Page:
One of the treasures I saved from my father’s house when he moved to assisted living is a letter my Mom wrote from Casper, WY, where my father was stationed at the Army Air Corps Heavy Bomber Training Unit. The letter begins, Dear Mother and Dad, This is an extra special important letter so I’ll send it to the two of you (You’d best sit down, Mom). It continues, You two have been married too long to be just Mom and Dad. Don’t you think it’s time you were Grandma and Grampa? My Mom was telling her parents that she was four and a half months pregnant with me. Of course, they didn’t know me was me yet, so they’d nicknamed me Stinky, Jr. Thank goodness that it was Buddy that eventually stuck as my nickname. The letter says, I hope we do have a boy … with blue eyes and a dimple in its chin … not the other end like me. Hmm. I have brown eyes, by the way. In the letter, my Mom went on to ask if it was OK for her to come home and live with her Mom and Dad while my Dad was shipped overseas to Italy to fight the war. I’ll have a Pullman all the way home, she said … for free, too. The Army was paying. Trains played a big part in my Mom’s travels when she and Dad were first married. There was even a running family joke that my real Dad was a porter. All you have to do is see a picture of my Dad and I together and you’ll know the truth.
My grand parents said, Yes, and so, when May 20, 1944 rolled around, my Dad was overseas. Mom had developed the symptoms of severe toxemia, a dangerous condition involving very high blood pressure that can develop during pregnancy. Mom was rushed to the hospital, and as is often done with severe toxemia in later stages of pregnancy, I was delivered C-section immediately. Years later, I was told that, Your Mom almost didn’t make it, and indeed, toxemia of pregnancy (more properly named pre-eclampsia) can be fatal. However, both son (minus blue eyes) and Mom were fine. But for seventeen years after my birth, my Mom had a recurring dream. In the dream, she was in the dark and Bright Lights were flashing by in front of her face. The dream wasn’t so much a nightmare as unsettling, since she hadn’t a clue what the lights were or what they signified. After some years, she simply accepted that she’d be periodically wakened by her Bright Lights dream.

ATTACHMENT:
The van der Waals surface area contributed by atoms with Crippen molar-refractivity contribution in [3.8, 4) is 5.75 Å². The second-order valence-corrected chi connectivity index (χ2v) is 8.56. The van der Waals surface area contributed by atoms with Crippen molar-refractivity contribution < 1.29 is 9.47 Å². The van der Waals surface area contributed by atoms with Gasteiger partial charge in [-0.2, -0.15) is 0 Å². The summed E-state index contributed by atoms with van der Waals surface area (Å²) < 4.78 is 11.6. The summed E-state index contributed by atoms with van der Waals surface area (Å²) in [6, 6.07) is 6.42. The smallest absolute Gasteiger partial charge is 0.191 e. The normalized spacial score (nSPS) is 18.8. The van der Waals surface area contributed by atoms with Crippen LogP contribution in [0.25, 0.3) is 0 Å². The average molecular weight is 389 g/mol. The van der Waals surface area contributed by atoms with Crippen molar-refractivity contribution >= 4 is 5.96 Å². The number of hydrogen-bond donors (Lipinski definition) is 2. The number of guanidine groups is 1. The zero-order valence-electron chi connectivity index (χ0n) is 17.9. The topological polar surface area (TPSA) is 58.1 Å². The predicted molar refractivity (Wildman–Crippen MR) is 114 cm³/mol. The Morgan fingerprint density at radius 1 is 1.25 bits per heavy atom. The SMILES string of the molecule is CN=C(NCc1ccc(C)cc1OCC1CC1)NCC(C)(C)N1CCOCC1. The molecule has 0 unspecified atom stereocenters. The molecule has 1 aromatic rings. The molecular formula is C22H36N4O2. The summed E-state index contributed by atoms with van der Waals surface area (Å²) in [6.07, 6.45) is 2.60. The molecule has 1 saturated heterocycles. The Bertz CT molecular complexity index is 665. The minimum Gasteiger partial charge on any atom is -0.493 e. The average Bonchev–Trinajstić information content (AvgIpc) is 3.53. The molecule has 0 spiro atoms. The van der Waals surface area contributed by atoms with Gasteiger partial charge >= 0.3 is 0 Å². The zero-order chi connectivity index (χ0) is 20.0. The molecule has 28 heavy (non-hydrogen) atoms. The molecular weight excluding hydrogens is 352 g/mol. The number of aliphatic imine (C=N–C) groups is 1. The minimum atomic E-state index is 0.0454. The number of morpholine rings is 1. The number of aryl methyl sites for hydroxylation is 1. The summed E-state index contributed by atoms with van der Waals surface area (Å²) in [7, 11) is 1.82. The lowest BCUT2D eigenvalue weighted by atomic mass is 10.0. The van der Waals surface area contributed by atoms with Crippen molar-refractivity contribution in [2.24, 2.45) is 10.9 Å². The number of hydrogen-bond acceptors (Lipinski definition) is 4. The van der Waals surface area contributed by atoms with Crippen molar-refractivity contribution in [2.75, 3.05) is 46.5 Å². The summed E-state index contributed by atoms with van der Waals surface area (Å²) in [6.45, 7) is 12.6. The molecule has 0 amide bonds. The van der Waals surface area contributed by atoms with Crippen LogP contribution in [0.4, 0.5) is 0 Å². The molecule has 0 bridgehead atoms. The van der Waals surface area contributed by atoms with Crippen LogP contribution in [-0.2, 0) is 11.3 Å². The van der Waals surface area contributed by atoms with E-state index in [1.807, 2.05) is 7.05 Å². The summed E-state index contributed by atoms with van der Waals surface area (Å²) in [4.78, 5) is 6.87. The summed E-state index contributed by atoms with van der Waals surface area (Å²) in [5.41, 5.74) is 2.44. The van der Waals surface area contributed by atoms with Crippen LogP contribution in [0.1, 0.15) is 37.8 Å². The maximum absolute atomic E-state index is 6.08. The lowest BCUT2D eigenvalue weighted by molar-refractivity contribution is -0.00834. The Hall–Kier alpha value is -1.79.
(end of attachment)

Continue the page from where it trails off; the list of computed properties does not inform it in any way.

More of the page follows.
In 1961, a new medical drama, Ben Casey, premiered on ABC. Ben Casey was an intense but idealistic young surgeon played by Vince Edwards. The show was an immediate hit and was known for its opening sequence, voiced by Sam Jaffe, who played Dr. Casey’s mentor, Dr. David Zorba. Through the magic of YouTube, here’s the introduction:
The first time my Mom watched Ben Casey … and the hospital hallway lights flashing by from the point of view of the woman being gurneyed down the hall, she knew what the lights in her Bright Lights dream were. They were the lights in the halls of New Haven Hospital as she and I were wheeled to the operating room. She’d likely been semi-conscious and sedated at the time, so the images had floated in her subconscious for all those years. She never had the dream again.
I was a junior in high school when Mom told me this story and I’ve only thought of it occasionally. But at sixty-nine, it’s a precious little piece of my memories of Mom that I want to preserve. So, it’s posting on Older Eyes and my Father’s legacy Blog. I hope you enjoyed reading it.